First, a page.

For those unfamiliar with the randomized locks and traps concept, I recommend reading "Randomized Locks and Traps".

    3) Heightened A.I. security

    People of the City are becoming more alert and wary, now that they're aware that there's a killer on the loose. They have become more sensitive to strange noises and peculiar shadows...and are assuming the worst when in doubt, just to be safe.

    Guards and the City Watch are increasing in their numbers and their frequency of patrols...and it's becoming less and less common to find one working alone. They also seem to carry torches more often.

    Commoners and noblemen alike are walking the streets less at night, and more of them are deciding to arm themselves or walk with a friend.

    Mechanics:
    This can work alone, or in conjunction with a randomized A.I. system, as a modifier. The more killing, the greater this modifier would be, resulting in a steady increase of militant A.I. numbers, perception, intelligence, and physical capability (relative to what is implemented, and relative to the fixed difficulty level) near or in secure areas, with a decrease of unarmed civilian A.I. in unsecured areas.

    Civilian A.I. could arm themselves with daggers or other small weapons, and some could have increased speed for quick attacks or flight. They would also be more likely to warn the nearest guard or the City Watch as the killings increase.

    For those of you interested in how a more advanced A.I. might be implemented in T4, I recommend reading "An A.I. Discussion".

    -------------------------------------------------------------------------------------------------------------------------------

    Reactions could range from subtle to dramatic, depending on the CTL.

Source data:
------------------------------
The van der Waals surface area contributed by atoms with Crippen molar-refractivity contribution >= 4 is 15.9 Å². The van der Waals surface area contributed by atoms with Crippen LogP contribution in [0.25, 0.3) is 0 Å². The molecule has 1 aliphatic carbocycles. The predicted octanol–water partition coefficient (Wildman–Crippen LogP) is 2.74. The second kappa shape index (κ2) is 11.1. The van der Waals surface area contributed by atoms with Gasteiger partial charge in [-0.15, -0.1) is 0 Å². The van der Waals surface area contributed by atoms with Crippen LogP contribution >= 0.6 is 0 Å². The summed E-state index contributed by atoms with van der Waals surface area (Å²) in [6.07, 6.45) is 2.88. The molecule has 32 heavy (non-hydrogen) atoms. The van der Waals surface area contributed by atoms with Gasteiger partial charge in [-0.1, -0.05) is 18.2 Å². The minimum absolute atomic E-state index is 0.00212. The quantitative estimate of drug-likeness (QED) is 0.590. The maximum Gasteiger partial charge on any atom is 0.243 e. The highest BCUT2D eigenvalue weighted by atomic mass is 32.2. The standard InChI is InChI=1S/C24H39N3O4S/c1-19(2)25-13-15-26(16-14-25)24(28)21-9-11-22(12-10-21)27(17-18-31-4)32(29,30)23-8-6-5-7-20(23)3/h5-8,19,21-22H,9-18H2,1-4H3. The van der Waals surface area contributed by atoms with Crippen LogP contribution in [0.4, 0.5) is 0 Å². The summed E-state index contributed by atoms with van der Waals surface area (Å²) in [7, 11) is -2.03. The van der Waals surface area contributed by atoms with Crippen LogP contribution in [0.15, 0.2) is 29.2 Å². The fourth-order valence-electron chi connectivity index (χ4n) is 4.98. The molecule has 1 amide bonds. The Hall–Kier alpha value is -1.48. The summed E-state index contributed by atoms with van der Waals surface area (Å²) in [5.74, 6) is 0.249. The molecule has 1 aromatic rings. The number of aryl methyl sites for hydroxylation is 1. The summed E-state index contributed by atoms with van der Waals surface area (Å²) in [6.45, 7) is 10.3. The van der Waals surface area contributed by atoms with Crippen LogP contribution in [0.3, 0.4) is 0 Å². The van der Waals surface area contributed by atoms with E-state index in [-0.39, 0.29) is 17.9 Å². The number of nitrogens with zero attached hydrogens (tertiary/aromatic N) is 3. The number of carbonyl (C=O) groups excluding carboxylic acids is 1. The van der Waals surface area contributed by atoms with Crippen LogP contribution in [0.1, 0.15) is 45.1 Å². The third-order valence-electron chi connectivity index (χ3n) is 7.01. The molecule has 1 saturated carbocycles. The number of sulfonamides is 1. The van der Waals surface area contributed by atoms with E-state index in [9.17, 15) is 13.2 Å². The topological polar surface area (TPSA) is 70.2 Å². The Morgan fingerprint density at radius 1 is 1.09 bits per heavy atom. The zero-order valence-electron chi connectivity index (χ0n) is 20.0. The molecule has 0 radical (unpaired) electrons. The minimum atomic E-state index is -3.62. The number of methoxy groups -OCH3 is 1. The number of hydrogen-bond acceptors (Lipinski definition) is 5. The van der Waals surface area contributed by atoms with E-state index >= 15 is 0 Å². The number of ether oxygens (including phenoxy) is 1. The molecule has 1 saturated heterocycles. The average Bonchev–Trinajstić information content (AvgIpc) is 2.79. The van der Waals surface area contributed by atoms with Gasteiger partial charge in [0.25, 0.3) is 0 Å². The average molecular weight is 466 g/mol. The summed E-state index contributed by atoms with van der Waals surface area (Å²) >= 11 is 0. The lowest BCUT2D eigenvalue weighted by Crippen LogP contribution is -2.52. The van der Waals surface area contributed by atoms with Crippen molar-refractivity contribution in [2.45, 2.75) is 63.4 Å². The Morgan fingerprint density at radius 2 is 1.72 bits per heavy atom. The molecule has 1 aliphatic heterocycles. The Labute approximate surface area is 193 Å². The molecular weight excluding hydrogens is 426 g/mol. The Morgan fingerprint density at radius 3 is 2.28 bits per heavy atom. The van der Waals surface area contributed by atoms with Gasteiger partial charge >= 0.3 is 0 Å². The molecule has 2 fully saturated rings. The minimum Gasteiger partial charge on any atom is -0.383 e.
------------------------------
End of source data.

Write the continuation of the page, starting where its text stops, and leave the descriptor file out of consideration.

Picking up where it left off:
I believe the CTL feature would provide a more logical and believable reaction to the murders/disappearances in the City, and would discourage killing in a natural and immersive way...this is because the player would feel their impact upon the world as a consequence of their behavior...keeping killing and violence in perspective.

    Difficulty would become a dynamic and continual reaction to the player within the world. As more violence would invoke more security as a counter-measure to the threat. Excessive blackjacking could also be used to increase the security, although the reaction and modifier to the CTL would surely be less.

    This an example of how the CTL feature could be implemented...you need not agree with every detail in order to be for or against the basic concept.

    Tension points

    This is how tension could be quantified, without using the "instant fail" for killing on "expert" difficulty":

    Killing:
    Normal = 3, Hard = 5, Expert = 10

    Knock outs:
    Normal = 1, Hard = 2, Expert = 3

    Alternatively, this is how tension could be quantified, when used in conjunction with the "instant fail" for killing on "expert" difficulty:

    Killing:
    Normal = 5, Hard = 10, Expert = FAIL

    Knock outs:
    Normal = 1, Hard = 2, Expert = 3

    (These values are shown for relational purposes...actual assigned tension points will vary according to designer determined threat level thresholds and difficulty level variance.)

    Keep in mind, any prescribed objective that would cause an "instant fail" (such as no blackjacking), would of course supersede this feature.

    Threat Levels